A washed up singer is given a couple days to compose a chart-topping hit for an aspiring teen sensation. Though he's never written a decent lyric in his life, he sparks with an offbeat younger woman with a flair for words.
A lonely doctor, who once occupied an unusual lakeside house, begins exchanging love letters with its former resident, a frustrated architect. They must try to unravel the mystery behind their extraordinary romance before it's too late.
Benjamin Barry is an advertising executive and ladies' man who, to win a big campaign, bets that he can make a woman fall in love with him in 10 days. Andie Anderson covers the "How To" beat for "Composure" magazine and is assigned to write an article on "How to Lose a Guy in 10 days." They meet in a bar shortly after the bet is made.
Harvard educated lawyer Lucy Kelson, following in the footsteps of her lawyer parents, uses her career for social activism. She hides any sense of femininity behind her work. George Wade is the suave public face of the Manhattan-based Wade Corporation, a development firm that Lucy routinely opposes and whose true head is George's profit-oriented brother, Howard Wade. George, who has a reputation as a lady's man, has had as his legal counsel a series of beautiful female lawyers with questionable credentials, they who have more primarily acted as his casual sex partners. Needing a real lawyer, he offers Lucy the job of his legal counsel on a chance meeting. Despite warnings from her parents in working for the "enemy", Lucy, who has no intention of being the latest in his bed partners, accepts the job as she feels she can do more good from the inside, and as George, as part of the job offer, promises not to demolish a community center in a heritage building as part of a development ... Written by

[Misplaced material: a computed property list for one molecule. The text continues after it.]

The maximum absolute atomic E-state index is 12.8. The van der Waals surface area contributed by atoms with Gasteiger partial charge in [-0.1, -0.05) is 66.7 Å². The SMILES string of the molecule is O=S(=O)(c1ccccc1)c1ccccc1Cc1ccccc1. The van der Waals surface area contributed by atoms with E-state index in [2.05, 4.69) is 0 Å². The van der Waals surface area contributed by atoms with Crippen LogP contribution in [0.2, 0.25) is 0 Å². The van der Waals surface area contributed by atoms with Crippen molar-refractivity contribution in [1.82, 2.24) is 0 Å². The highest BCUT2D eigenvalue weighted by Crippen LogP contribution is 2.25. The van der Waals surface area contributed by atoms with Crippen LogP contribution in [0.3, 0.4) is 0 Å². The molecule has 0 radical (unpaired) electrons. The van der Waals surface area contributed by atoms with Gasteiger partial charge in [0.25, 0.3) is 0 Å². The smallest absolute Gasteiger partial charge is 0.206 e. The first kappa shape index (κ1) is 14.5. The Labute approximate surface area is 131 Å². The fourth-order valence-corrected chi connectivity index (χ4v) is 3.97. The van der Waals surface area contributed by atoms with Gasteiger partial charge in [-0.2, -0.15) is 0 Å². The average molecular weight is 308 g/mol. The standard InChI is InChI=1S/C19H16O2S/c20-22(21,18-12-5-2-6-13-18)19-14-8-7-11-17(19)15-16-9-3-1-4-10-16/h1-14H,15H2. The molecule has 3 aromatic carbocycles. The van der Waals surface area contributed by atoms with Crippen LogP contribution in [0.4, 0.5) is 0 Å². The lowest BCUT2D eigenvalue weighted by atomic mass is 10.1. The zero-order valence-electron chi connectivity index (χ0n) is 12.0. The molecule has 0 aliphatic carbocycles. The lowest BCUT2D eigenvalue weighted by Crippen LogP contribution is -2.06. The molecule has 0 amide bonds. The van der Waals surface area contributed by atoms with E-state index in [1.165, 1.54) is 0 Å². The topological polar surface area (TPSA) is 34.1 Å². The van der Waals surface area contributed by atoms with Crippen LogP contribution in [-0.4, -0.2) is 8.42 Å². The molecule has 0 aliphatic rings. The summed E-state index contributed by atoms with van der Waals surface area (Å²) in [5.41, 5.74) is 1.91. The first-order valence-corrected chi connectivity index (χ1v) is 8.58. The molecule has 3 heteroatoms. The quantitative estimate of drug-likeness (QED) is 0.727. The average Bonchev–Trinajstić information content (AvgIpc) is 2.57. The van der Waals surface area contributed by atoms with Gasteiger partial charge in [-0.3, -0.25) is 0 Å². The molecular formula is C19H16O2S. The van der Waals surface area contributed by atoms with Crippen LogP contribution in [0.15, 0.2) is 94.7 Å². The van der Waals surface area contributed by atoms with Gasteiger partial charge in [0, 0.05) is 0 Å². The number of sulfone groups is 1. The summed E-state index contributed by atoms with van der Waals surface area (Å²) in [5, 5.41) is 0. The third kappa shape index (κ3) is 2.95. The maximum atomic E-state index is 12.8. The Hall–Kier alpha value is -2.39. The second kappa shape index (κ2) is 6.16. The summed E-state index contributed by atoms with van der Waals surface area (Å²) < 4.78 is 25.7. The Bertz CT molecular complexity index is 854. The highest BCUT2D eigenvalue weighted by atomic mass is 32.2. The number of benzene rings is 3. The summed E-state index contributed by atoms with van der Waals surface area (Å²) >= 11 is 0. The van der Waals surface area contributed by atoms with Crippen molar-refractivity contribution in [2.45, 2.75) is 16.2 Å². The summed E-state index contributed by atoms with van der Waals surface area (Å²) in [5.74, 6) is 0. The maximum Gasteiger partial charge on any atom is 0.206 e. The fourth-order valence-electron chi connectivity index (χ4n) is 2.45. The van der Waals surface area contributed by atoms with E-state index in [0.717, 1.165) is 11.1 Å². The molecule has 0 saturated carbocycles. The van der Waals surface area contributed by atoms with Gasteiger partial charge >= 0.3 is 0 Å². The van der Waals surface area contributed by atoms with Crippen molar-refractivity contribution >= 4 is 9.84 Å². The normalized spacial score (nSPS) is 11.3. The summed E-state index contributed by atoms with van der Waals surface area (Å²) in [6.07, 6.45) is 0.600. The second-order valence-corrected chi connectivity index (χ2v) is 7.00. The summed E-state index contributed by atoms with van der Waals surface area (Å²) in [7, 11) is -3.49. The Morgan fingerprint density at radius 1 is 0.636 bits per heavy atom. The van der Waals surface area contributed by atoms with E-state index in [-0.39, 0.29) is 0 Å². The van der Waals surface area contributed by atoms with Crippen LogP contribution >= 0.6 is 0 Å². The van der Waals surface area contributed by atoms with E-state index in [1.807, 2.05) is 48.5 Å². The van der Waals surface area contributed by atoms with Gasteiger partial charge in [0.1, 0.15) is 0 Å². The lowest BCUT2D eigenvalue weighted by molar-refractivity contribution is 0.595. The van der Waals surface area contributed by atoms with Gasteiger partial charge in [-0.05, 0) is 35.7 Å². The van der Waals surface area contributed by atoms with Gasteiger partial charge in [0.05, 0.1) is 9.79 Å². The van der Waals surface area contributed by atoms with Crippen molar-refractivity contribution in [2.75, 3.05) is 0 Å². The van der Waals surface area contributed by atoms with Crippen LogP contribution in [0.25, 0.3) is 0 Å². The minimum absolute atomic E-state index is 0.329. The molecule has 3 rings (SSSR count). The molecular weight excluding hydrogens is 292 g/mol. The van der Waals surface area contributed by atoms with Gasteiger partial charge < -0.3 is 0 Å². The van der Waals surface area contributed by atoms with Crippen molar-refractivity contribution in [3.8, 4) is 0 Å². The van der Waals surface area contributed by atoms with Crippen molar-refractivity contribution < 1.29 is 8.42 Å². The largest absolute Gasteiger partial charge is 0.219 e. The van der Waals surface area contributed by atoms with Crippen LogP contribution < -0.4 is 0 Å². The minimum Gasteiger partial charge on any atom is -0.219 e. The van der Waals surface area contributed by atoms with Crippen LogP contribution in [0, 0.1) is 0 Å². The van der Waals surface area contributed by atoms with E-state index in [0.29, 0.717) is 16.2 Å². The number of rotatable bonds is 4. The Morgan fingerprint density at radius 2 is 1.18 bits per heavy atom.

The house George's brother lives is actually one of Donald J. Trump's homes. Trump lent his Westchester home to the production and filmed a cameo for the film. See more »
When George is talking to June in the coffee room, right before he asks her to come to the benefit, George is shown holding a coffee pot in his hand. When he turns around to ask June to come, he's holding a milk carton. After he asks and turns again, he's holding the coffee pot again. See more »
[reading his farewell poem to Lucy]
A rolling stone gathers no moss / So you're leaving with your antacids and floss / Our hair we may toss / But we are at a loss / Because you are the world's best boss.
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At the end of the credits, a picture postcard is shown with a rendering of the Coney Island Towers project, with the community center preserved as part of the design. See more »
Sandra Bullock and Hugh Grant hearken back to classic screwball comedies in a very engaging if somewhat shallow romantic film that accentuates laughter above sentiment and succeeds wonderfully - even when it's not especially witty or gut-busting.
Bullock plays Lucy Kelson, a committed left-wing attorney with an immaculate Ivy League background who fights the good fight against the heartless developers of lower Manhattan and the outer boroughs. Complications ensue when she finds herself working for one such figure, George Wade (Grant) in exchange for his preserving a Coney Island landmark near her childhood home. Wade's not a bad guy, but he's frightfully dependent on Lucy for everything. When it seems possible she might at last get clear of him, she begins to have second thoughts about letting him go.